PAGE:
What is a Modifier?

A modifier is a process of transforming data into another value based on the requirement of the target system. For Eg:- If you want to convert India to IN just because your target system accepts the shorter format of the country name, you can achieve it through modifiers. The example is just one type of modifier. The scope of modifiers is more than that.

You are allowed to perform mathematical operations, string manipulation, grouping, logical operations. All the above can be achieved by using a simple drag & drop operation.

How Modifier Works?

Once you have integrated both your source and target system into Cloras, you will get a screen called as a modifier. All your fields in the source system will be shown to you on that screen. You can easily drag and drop the fields that you want to modify.

Once you drag a field into the play area, you will be able to apply the modifiers over that field. The list of modifiers will be shown to you, from which you can select according to your requirements.

Let’s imagine a scenario where your source system contains the first_name and last_name. Your target system contains only the name field in it. Without modifiers, you will have to rewrite your source API to support your target system. Here is where the modifiers come into play.

With modifiers, you can drag and drop both the first_name and last_name from the source fields. You can apply concatenation between these two fields, irrespective of the data type of both the fields. The Cloras engine will take care of the other stuff. You won’t have the headache of rewriting your source system or writing any additional API to support the integration of both the systems.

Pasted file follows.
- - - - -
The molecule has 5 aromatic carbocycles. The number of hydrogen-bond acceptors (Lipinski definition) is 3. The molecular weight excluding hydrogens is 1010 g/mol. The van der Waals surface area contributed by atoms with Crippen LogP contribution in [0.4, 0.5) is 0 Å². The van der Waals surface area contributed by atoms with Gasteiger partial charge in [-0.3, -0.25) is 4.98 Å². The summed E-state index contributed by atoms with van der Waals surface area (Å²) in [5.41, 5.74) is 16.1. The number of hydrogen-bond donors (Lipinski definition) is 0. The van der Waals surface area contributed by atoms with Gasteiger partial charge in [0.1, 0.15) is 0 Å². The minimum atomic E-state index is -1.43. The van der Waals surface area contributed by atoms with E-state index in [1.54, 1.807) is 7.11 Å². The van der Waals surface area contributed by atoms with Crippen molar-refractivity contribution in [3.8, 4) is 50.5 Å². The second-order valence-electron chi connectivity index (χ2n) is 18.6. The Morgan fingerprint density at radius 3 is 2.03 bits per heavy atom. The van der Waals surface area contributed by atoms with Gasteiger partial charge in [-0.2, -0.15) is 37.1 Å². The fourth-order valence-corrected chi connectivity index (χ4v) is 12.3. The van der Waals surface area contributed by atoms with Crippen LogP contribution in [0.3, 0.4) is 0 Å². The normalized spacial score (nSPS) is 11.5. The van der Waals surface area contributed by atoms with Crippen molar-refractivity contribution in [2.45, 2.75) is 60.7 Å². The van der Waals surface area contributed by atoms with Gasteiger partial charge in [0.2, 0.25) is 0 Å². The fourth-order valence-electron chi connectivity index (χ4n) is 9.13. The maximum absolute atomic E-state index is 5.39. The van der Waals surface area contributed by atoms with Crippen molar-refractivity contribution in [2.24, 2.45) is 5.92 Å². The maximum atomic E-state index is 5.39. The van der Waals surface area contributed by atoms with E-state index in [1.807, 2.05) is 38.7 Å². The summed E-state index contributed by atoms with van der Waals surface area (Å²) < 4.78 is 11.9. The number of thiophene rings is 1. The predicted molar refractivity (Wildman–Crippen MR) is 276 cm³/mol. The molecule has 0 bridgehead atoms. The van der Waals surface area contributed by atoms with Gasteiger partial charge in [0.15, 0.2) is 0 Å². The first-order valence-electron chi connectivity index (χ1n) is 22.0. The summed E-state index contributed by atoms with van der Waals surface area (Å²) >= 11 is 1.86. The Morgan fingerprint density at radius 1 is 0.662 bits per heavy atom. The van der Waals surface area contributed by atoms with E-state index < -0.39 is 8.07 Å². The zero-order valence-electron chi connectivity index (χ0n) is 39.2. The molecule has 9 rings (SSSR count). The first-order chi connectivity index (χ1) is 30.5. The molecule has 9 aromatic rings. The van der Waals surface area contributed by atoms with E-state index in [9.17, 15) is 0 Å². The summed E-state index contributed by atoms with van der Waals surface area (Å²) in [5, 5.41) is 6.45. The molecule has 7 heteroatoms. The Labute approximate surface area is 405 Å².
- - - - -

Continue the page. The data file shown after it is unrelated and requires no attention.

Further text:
The details mentioned above is just a single scenario. There are several scenarios similar to this, and we are spanning out almost every single requirement. We have integrated all the data type related operations into the modifiers. Below are the capability and description of the modifiers in each area.

  1. You can see the play area, where you can plug and play your stuff. There is no need to work with real data. You can provide a sample data in the preview and check whether the output you have expected is coming up or not.
  2. In the right panel, you can see the list of modifiers in which it has been classified based on the data type. We have also added some custom modifiers which is out of the scope of data types.
  3. Grouping is something where we apply the BODMAS rule across the fields. It’s literally the precedence of operations. You can define as to which order the fields must be modified, and you can give priority by using grouping

The most important thing is that it’s just a one-time effort for applying these modifiers. We save your configuration and apply it on every cycle of integration.

The whole idea of a modifier is that ‘You Plug and Play, We Code it.’ Take a look at the image below for an awesome user-friendly UI and an example for use case explanations.


So, we have a use case here. That is, you have two systems A and B. A contains the fields first_name, last_name, and country. B contains only the name and country. Our idea here is that we are going to join the first_name, last_name and country code of the user, and store it in the name field of B system. Let’s also consider that B system only accepts the country code and not the country name. So, in this case, we will have to convert the country name to country code and store it in the B’s Country field.

Sample Input:First Name → Vel | Last Name → Venkatesh | Country → India
Sample Output:Name → velvenkateshIN | Country → IN

In the above output, you can see that the first_name and last_name are combined and is in lower case and it is also concatenated with the country code which is capitalized. We can do all of these things using modifiers.

Steps To Modify